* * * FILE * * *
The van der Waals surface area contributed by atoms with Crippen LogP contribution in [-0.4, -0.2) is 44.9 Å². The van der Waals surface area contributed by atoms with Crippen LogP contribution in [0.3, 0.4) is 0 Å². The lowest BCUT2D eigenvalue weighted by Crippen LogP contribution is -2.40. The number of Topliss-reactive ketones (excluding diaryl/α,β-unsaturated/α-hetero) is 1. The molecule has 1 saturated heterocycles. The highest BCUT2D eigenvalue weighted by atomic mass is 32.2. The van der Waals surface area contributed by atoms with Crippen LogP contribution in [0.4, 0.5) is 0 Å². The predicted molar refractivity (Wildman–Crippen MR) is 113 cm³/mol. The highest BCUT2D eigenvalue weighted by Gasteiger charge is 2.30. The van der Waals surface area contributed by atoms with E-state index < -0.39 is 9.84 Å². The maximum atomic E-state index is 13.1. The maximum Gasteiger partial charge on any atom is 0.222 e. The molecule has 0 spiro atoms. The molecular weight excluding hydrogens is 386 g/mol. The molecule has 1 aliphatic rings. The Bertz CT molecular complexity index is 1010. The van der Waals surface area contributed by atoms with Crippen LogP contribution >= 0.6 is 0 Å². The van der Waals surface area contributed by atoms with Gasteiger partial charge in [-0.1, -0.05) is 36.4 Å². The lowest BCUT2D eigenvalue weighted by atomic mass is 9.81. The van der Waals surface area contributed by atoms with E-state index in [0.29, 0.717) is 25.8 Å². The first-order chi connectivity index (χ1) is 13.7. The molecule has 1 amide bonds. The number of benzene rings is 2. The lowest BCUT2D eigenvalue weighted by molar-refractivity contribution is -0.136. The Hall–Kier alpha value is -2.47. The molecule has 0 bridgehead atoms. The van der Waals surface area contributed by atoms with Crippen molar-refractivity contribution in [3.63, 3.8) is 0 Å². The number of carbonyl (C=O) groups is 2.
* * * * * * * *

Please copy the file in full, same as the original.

The van der Waals surface area contributed by atoms with Crippen LogP contribution in [-0.4, -0.2) is 44.9 Å². The van der Waals surface area contributed by atoms with Crippen LogP contribution in [0.3, 0.4) is 0 Å². The lowest BCUT2D eigenvalue weighted by Crippen LogP contribution is -2.40. The number of Topliss-reactive ketones (excluding diaryl/α,β-unsaturated/α-hetero) is 1. The molecule has 1 saturated heterocycles. The highest BCUT2D eigenvalue weighted by atomic mass is 32.2. The van der Waals surface area contributed by atoms with Crippen LogP contribution in [0.4, 0.5) is 0 Å². The predicted molar refractivity (Wildman–Crippen MR) is 113 cm³/mol. The highest BCUT2D eigenvalue weighted by Gasteiger charge is 2.30. The van der Waals surface area contributed by atoms with E-state index < -0.39 is 9.84 Å². The maximum atomic E-state index is 13.1. The maximum Gasteiger partial charge on any atom is 0.222 e. The molecule has 0 spiro atoms. The molecular weight excluding hydrogens is 386 g/mol. The molecule has 1 aliphatic rings. The Bertz CT molecular complexity index is 1010. The van der Waals surface area contributed by atoms with Crippen LogP contribution >= 0.6 is 0 Å². The van der Waals surface area contributed by atoms with Gasteiger partial charge in [-0.1, -0.05) is 36.4 Å². The lowest BCUT2D eigenvalue weighted by atomic mass is 9.81. The van der Waals surface area contributed by atoms with E-state index in [0.29, 0.717) is 25.8 Å². The first-order chi connectivity index (χ1) is 13.7. The molecule has 1 amide bonds. The number of benzene rings is 2. The lowest BCUT2D eigenvalue weighted by molar-refractivity contribution is -0.136. The Hall–Kier alpha value is -2.47. The molecule has 0 bridgehead atoms. The van der Waals surface area contributed by atoms with Crippen molar-refractivity contribution in [3.63, 3.8) is 0 Å². The number of carbonyl (C=O) groups is 2.